Sequential Turn Signals
For All 1983-88 Cougars / Thunderbirds
Page Revised: 10 May 2019
The 1967-73 Cougar (or a 1964-73 Thunderbird) had one of the coolest and most unique features: the sequential taillamps, where the turn signals flash in sequence in the taillights. At the time it was called "gimmicky" but now this cool mod is enjoying a comeback. In fact, Ford brought back the feature for the 2010-up Mustang. The best thing is that it's part of the Cougar's history—you need not feel like it's a passing fad; it's here to stay. Now until a few years ago, you either had to try and splice in a system from the original Cougar (VERY problematic, and difficult to do), or try to find someone who could build a solid-state control box with Radio Shack parts. Well, thanks to newer companies, you can simply buy the pre-built kit and install it yourself in just a few hours.
We are not aware of any "plug-and-play" kits for our cars, so that means you'll need a universal-style kit to retrofit your car. Below is a list of known, quality vendors that sell sequential kits:
- Cougars Unlimited has created one of the first mass-produced, modern era kits. This is the kit we used because it was the best available at the time. Please check their website for current price information.
- Web Electric Products sells a universal, low-cost sequential kit that is popular with hot rodders and car enthusiasts of all kinds.
BEFORE YOU INSTALL
There are a few things you need to know before you buy the kit and begin installation. The kit you purchase will need to work with any vehicle that has 3 brake light/turn signal combo bulbs per side (except those specifically designated as a 2-bulb system). All 1983-88 Cougars and most Thunderbirds have 3 bulbs per side, but one of the bulbs is for marker lights only, not for brake lamps. Which leads to the next point: there is some rewiring and modification to the taillamp wiring harness in order for the 3-light sequencer kit to work. We've figured out a way to significantly reduce the need to hack up your stock harness, and those pointers will be made below.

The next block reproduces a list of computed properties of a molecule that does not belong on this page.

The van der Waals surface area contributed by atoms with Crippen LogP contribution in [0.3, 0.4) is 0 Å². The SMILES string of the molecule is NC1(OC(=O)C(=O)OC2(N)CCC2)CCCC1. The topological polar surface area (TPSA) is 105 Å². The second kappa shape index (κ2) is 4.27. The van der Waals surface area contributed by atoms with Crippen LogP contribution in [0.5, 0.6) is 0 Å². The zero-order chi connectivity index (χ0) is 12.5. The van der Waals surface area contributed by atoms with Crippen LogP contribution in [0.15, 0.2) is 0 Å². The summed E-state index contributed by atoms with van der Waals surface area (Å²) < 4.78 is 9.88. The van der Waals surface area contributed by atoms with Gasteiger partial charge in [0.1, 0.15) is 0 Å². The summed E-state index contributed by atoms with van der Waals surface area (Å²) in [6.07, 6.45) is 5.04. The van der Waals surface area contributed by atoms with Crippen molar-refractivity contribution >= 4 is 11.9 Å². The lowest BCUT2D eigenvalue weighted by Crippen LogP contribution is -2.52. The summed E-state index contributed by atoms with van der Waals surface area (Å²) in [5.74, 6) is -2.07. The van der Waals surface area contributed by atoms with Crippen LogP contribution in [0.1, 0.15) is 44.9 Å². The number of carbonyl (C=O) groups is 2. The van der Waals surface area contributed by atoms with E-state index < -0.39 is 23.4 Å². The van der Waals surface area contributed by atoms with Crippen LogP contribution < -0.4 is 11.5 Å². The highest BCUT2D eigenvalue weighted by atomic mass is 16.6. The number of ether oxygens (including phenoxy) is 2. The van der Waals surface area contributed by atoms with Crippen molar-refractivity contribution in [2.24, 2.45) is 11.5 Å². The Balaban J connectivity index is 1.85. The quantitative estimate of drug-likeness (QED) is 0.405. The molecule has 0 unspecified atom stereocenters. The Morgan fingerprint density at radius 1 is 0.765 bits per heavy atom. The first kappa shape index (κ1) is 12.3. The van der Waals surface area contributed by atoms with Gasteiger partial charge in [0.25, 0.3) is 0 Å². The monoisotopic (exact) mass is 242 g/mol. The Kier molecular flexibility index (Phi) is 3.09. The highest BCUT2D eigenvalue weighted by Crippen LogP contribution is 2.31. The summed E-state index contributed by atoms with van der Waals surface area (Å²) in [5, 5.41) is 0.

What comes in the kit?
The kit consists of a control box, wiring harnesses, mounting screws, a new heavy duty flasher, and instructions.
How does the kit work?
In a nutshell, the control box acts as a central brain or junction box for the brake signals and turn signals that go to the rear taillights. With this system the box controls everything automatically; this is why you need to do the rewiring. Also, you will replace the stock flasher with the special heavy duty unit supplied by the kit.
What do I need to start?
Basic hand tools (wiring strippers, screwdrivers, sockets), electrical tape, butt splice connectors, and 6 additional taillight bulb sockets (if bypassing the stock harness). A test light is also very handy to use here.
The following photos are a step-by-step tour of installing the Cougars Unlimited sequential turn signal system. It may or may not be similar to other kits. This section is only meant as a supplement to the instructions that come with the kit. You assume responsibility for any actions herein.
NOTE: All photos are taken from a 1986 Cougar. Your car's setup may vary from the car shown.
1) Disconnect the battery before attempting to install this kit.